InDaily InDaily

Support InReview journalism Donate Subscribe
Support independent journalism

Film reviews

Film & TV

Film review: Downton Abbey – A New Era

Downton is a franchise built on country-manor snobbery, which means the quality and serving sizes above and below the stairs remain consistent. Time to check in with the toffs and their servants who, over seven seasons and two movies, have been variously to jail, hell, and now, France.

Film & TV

Film review: Drive My Car

This dreamy and exceptional film opens with the recurring obsessions of author Haruki Murakami, on whose short story it is based: namely, sex and the idea of pieces of identity left with or taken by lovers.

Film & TV

Film review: Belfast

For all the Shakespearean drama Kenneth Branagh has done (As You Like It, Henry V, Hamlet and more), this personal memoir of childhood in the tightly packed streets of Northern Ireland may be his crowning achievement.

Film & TV

Film review: Parallel Mothers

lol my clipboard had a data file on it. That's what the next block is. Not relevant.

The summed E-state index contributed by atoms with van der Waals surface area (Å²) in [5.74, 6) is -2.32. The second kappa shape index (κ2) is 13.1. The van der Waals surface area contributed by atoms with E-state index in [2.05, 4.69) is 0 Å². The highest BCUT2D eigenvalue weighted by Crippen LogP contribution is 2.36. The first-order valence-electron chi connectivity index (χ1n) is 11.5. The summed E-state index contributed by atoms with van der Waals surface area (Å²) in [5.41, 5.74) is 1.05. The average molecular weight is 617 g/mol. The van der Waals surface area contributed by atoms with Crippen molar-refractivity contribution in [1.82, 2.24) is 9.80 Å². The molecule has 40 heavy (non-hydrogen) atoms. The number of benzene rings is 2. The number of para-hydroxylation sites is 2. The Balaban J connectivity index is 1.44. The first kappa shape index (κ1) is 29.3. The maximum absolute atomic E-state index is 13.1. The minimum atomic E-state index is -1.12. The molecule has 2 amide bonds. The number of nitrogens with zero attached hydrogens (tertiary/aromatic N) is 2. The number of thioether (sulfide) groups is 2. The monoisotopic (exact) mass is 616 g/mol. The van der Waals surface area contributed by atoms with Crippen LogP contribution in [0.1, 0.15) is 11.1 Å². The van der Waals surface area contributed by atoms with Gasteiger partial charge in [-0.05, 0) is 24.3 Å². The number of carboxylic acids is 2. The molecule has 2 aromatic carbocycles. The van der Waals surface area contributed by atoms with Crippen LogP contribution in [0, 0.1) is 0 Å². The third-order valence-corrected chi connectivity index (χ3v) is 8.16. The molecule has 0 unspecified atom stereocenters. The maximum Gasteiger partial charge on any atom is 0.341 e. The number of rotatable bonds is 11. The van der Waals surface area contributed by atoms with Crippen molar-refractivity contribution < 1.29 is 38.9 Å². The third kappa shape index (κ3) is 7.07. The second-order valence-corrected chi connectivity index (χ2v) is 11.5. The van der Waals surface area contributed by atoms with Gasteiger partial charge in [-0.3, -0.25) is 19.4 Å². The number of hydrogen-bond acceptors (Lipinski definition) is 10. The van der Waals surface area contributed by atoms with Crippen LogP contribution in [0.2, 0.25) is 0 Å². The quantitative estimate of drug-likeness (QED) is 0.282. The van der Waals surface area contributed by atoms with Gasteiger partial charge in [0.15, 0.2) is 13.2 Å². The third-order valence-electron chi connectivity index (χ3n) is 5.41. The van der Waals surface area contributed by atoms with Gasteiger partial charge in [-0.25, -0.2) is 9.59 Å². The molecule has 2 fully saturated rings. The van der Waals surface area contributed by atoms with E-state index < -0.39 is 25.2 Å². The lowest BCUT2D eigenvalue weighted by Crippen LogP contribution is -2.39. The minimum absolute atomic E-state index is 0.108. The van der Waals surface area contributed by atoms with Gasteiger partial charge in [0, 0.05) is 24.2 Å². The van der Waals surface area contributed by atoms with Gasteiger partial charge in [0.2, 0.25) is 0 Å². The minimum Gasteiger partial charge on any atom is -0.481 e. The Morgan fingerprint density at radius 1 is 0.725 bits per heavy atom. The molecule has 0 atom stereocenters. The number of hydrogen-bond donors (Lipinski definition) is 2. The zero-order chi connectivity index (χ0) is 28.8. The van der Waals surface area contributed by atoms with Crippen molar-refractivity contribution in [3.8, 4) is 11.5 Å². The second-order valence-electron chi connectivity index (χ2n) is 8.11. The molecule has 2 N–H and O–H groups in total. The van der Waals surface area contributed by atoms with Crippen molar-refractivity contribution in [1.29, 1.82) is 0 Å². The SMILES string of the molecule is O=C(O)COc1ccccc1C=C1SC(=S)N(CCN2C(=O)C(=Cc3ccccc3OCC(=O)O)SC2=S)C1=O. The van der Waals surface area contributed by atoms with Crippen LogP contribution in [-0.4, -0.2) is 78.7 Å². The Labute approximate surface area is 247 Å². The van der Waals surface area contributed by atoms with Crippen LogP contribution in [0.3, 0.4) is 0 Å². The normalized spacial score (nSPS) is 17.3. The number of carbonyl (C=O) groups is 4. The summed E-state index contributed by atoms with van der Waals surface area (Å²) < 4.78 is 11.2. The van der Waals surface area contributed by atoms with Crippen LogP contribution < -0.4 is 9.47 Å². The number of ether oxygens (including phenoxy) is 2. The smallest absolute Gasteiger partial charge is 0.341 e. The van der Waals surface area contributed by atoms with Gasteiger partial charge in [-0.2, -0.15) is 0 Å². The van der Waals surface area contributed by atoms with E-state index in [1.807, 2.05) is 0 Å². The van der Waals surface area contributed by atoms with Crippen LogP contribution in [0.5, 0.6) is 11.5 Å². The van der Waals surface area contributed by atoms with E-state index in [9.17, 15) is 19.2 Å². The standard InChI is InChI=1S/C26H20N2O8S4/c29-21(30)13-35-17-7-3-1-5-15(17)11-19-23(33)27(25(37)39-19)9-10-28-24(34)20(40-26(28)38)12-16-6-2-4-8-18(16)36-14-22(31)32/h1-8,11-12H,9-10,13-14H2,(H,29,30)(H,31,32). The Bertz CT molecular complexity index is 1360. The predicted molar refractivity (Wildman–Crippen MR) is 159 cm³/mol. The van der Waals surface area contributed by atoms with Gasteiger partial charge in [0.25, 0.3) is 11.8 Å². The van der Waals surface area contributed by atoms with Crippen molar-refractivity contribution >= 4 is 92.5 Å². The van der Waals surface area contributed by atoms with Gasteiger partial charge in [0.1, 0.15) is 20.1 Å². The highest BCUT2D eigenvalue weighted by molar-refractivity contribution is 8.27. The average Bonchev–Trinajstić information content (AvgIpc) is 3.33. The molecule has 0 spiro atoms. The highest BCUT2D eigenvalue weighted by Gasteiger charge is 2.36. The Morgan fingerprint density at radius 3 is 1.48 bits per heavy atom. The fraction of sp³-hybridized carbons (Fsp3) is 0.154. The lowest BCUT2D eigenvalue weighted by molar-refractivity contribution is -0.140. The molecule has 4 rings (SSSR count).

The relationship between two women who meet while giving birth is at the heart of Pedro Almodóvar’s engaging new film, but the Spanish director also uses Parallel Mothers to reckon with a dark period in his country’s history.

Film & TV

Film review: The Many Saints of Newark

Prequels are risky. Playing around with the origins of something that already exists in popular culture, in this case the long-running gangster saga The Sopranos headed by murderer-in-chief Tony Soprano, can be indulgent. So does it work?

Film & TV

Film review: Julia

In his first foray from food critic to film critic, Paul Wood savours a new feature-length documentary about one of the world’s favourite cooks.

Film & TV

Film reviews: Love and Neon with Wong Kar Wai

Mercury Cinema is offering a rare opportunity to see influential Asian filmmaker Wong Kar Wai’s movies on the big screen with the week-long retrospective Love and Neon. Our reviewer soaked in the beauty of two of his signature films: In the Mood for Love and Chungking Express.

Film & TV

Film review: Ema

It’s as if Chilean director Pablo Larraín (Neruda) decided to pack into one contemporary fable the entire hot-blooded Latin American stereotype.